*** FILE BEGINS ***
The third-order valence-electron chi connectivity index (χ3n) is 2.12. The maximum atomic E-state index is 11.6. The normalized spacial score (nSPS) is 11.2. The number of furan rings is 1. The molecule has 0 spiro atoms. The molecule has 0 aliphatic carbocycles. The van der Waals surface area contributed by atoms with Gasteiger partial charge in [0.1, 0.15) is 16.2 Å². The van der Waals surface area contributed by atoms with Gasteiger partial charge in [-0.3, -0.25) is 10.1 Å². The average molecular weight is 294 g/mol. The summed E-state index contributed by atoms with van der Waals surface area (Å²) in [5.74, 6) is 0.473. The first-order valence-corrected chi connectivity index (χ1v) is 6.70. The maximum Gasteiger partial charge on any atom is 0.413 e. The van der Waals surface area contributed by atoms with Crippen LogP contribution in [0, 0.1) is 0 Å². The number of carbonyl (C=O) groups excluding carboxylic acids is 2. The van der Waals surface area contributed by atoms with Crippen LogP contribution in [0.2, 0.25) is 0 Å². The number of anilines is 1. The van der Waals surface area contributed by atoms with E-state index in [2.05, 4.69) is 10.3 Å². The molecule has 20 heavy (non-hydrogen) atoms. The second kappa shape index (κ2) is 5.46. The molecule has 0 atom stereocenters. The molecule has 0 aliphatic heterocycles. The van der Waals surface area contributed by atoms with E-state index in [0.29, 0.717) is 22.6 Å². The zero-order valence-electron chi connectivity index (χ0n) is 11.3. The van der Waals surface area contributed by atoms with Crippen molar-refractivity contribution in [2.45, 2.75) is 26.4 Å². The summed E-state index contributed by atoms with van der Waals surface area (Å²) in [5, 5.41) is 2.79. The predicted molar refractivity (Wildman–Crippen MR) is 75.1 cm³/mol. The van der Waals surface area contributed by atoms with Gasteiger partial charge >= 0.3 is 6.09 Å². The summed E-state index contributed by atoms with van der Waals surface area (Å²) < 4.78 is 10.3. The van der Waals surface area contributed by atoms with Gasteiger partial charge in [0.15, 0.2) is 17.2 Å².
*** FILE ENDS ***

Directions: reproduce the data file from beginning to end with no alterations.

The third-order valence-electron chi connectivity index (χ3n) is 2.12. The maximum atomic E-state index is 11.6. The normalized spacial score (nSPS) is 11.2. The number of furan rings is 1. The molecule has 0 spiro atoms. The molecule has 0 aliphatic carbocycles. The van der Waals surface area contributed by atoms with Gasteiger partial charge in [0.1, 0.15) is 16.2 Å². The van der Waals surface area contributed by atoms with Gasteiger partial charge in [-0.3, -0.25) is 10.1 Å². The average molecular weight is 294 g/mol. The summed E-state index contributed by atoms with van der Waals surface area (Å²) in [5.74, 6) is 0.473. The first-order valence-corrected chi connectivity index (χ1v) is 6.70. The maximum Gasteiger partial charge on any atom is 0.413 e. The van der Waals surface area contributed by atoms with Crippen LogP contribution in [0, 0.1) is 0 Å². The number of carbonyl (C=O) groups excluding carboxylic acids is 2. The van der Waals surface area contributed by atoms with Crippen LogP contribution in [0.2, 0.25) is 0 Å². The number of anilines is 1. The van der Waals surface area contributed by atoms with E-state index in [2.05, 4.69) is 10.3 Å². The molecule has 20 heavy (non-hydrogen) atoms. The second kappa shape index (κ2) is 5.46. The molecule has 0 atom stereocenters. The molecule has 0 aliphatic heterocycles. The van der Waals surface area contributed by atoms with E-state index in [0.29, 0.717) is 22.6 Å². The zero-order valence-electron chi connectivity index (χ0n) is 11.3. The van der Waals surface area contributed by atoms with Crippen molar-refractivity contribution in [2.45, 2.75) is 26.4 Å². The summed E-state index contributed by atoms with van der Waals surface area (Å²) in [5, 5.41) is 2.79. The predicted molar refractivity (Wildman–Crippen MR) is 75.1 cm³/mol. The van der Waals surface area contributed by atoms with Gasteiger partial charge >= 0.3 is 6.09 Å². The summed E-state index contributed by atoms with van der Waals surface area (Å²) < 4.78 is 10.3. The van der Waals surface area contributed by atoms with Gasteiger partial charge in [0.15, 0.2) is 17.2 Å².